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Mitsubishi dumps Dakar

Crashing out: Last month's 2009 Dakar Rally was the last for Mitsubishi.

Motor sport dealt another blow as Mitsubishi ends its 26-year rally love affair

Mitsubishi logo5 Feb 2009

MITSUBISHI has abandoned its long-running and successful Dakar Rally program in a bid to save money in the face of the global recession.

Japan’s fourth-largest carmaker yesterday forecast a net loss of 60 billion yen ($A1.04 billion) in the financial year to the end of March – its first loss in three years – and at the same time announced its withdrawal from all cross-country rallies.

The company also announced executive pay cuts of up to 40 per cent and said it would scale back participation in motor shows.

Mitsubishi Motors president Osamu Masuko said the sudden deterioration of the global economy made it necessary for the company to focus its resources more tightly.

“It is extremely regrettable,” said a sombre Mr Masuko of the Dakar decision. “I am sorry for our fans. We were a good team.

“Since 2004, we continued to participate in the rally, even in difficult times, by cutting costs and we gained much technologically . It pains me to say that we will no longer be able to participate.”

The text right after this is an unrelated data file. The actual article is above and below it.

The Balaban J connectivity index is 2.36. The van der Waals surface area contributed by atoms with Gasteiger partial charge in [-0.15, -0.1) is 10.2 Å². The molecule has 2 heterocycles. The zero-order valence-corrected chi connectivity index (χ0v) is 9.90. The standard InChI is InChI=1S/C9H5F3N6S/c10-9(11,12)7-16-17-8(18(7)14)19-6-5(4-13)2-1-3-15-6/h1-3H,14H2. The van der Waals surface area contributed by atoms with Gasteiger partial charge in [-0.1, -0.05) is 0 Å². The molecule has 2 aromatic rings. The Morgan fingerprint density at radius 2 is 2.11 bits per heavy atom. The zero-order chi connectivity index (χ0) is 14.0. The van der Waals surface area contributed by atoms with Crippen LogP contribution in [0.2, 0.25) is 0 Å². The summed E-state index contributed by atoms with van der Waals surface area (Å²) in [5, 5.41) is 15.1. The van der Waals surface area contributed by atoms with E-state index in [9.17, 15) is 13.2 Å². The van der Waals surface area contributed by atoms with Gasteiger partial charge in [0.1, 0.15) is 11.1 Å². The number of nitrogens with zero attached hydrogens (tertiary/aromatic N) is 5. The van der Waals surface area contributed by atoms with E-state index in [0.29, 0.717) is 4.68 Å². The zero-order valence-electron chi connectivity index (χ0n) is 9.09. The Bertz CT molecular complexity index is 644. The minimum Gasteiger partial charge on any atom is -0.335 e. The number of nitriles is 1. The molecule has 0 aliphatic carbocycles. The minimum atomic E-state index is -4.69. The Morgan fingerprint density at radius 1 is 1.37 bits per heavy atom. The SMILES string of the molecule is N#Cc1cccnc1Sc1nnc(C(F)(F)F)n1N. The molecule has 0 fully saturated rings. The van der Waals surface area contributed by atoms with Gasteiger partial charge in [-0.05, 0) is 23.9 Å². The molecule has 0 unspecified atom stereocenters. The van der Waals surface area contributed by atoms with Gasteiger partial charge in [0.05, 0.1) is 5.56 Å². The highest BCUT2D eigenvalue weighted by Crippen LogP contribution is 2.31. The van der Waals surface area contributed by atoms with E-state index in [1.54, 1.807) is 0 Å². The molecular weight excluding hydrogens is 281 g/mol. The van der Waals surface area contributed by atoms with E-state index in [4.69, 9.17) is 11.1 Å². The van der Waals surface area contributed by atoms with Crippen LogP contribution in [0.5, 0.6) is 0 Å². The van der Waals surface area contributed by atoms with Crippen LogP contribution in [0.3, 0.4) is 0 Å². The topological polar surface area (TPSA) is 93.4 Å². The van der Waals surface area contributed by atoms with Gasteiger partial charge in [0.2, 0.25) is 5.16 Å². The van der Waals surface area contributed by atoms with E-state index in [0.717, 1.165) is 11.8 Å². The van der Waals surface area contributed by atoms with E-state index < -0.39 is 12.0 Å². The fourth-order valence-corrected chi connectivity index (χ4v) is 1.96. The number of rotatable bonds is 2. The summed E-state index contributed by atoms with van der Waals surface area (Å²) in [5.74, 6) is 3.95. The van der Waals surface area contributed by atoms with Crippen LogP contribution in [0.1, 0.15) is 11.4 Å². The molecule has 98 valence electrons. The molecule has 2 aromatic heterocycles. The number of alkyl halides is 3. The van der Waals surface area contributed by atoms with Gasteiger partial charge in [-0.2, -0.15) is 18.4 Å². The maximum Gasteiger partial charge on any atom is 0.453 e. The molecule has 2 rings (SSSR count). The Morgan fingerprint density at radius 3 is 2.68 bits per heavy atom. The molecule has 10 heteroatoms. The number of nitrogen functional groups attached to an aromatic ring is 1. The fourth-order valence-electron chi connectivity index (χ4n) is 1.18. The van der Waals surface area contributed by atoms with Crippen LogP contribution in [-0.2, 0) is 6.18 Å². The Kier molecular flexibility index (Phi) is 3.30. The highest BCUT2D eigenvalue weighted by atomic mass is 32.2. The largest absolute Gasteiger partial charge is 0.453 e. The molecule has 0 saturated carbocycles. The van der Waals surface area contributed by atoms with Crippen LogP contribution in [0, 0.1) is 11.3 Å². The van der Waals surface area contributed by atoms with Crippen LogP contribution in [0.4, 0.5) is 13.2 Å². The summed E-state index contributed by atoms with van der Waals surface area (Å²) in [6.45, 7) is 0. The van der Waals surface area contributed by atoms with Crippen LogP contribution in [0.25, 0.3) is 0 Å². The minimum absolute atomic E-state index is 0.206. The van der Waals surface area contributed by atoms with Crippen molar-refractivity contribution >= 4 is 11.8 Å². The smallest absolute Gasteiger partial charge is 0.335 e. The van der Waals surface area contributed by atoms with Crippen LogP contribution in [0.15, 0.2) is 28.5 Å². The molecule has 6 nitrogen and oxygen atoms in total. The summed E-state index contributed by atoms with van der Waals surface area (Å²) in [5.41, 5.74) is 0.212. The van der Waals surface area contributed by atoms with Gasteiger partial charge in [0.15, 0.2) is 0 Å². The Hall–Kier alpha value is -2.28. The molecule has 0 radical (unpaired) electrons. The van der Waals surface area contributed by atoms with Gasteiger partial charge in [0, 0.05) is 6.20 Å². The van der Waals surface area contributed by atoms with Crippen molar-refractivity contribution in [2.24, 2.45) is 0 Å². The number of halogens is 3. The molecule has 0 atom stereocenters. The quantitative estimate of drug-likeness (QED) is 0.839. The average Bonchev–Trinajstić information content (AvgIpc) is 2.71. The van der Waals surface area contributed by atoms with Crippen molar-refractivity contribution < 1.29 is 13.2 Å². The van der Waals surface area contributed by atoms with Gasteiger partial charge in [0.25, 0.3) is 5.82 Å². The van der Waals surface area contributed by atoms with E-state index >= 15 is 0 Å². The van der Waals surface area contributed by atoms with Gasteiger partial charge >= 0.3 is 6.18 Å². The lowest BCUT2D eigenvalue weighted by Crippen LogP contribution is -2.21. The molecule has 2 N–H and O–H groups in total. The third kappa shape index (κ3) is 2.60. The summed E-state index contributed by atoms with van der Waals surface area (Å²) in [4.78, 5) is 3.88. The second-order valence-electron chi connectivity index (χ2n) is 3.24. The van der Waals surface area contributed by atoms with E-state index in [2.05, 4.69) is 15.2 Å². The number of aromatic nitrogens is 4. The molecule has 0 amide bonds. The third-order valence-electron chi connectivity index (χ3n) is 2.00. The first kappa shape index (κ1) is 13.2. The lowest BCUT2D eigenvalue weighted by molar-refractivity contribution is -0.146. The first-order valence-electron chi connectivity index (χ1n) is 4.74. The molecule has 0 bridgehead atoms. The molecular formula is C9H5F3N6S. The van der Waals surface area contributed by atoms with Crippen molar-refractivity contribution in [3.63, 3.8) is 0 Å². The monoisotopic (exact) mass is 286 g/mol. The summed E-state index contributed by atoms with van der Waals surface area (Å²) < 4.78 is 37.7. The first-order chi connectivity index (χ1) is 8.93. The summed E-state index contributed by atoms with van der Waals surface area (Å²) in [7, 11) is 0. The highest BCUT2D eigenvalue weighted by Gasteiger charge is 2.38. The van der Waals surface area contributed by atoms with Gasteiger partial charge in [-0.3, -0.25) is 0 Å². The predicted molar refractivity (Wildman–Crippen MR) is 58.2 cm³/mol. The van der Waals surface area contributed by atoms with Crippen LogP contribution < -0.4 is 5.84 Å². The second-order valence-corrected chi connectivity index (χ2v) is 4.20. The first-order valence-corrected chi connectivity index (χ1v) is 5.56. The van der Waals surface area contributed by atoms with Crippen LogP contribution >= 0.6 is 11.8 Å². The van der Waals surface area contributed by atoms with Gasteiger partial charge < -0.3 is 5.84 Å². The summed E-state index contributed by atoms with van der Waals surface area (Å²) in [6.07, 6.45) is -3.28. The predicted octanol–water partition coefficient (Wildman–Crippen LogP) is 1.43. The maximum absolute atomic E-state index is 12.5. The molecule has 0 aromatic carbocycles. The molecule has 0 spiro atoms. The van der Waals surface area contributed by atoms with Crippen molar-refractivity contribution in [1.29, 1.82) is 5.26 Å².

Mitsubishi won the Dakar Rally 12 times in 26 attempts, including seven in a row before being beaten by Volkswagen in last month’s event (staged in South America for the first time after security problems forced organisers to abandon its traditional African route).

As well as the prestige of winning so often, the company said it also gained a great deal of technical knowledge about four-wheel-drive systems that helped its production vehicles.

 center imageMcLaren's Teddy Mayer (left) with Ron Dennis in 1980.

Still on motor sport, former McLaren team boss Teddy Mayer died at his home in England on January 30 at the age of 73.

An American lawyer whose brother Timmy was killed at Tasmania’s Longford circuit in the 1960s, Mayer took over running the McLaren team after founder Bruce McLaren was killed in 1970 and sold out to current owner Ron Dennis in 1982.

He guided McLaren through an enormously successful period on both sides of the Atlantic that included Can Am sports car titles, two Indianapolis 500 victories and two world Formula One championships – in 1974 with Emerson Fittipaldi and 1976 with James Hunt.

He is succeeded by his son Tim, who runs the popular American Le Mans Series in the US, and daughter Anne.

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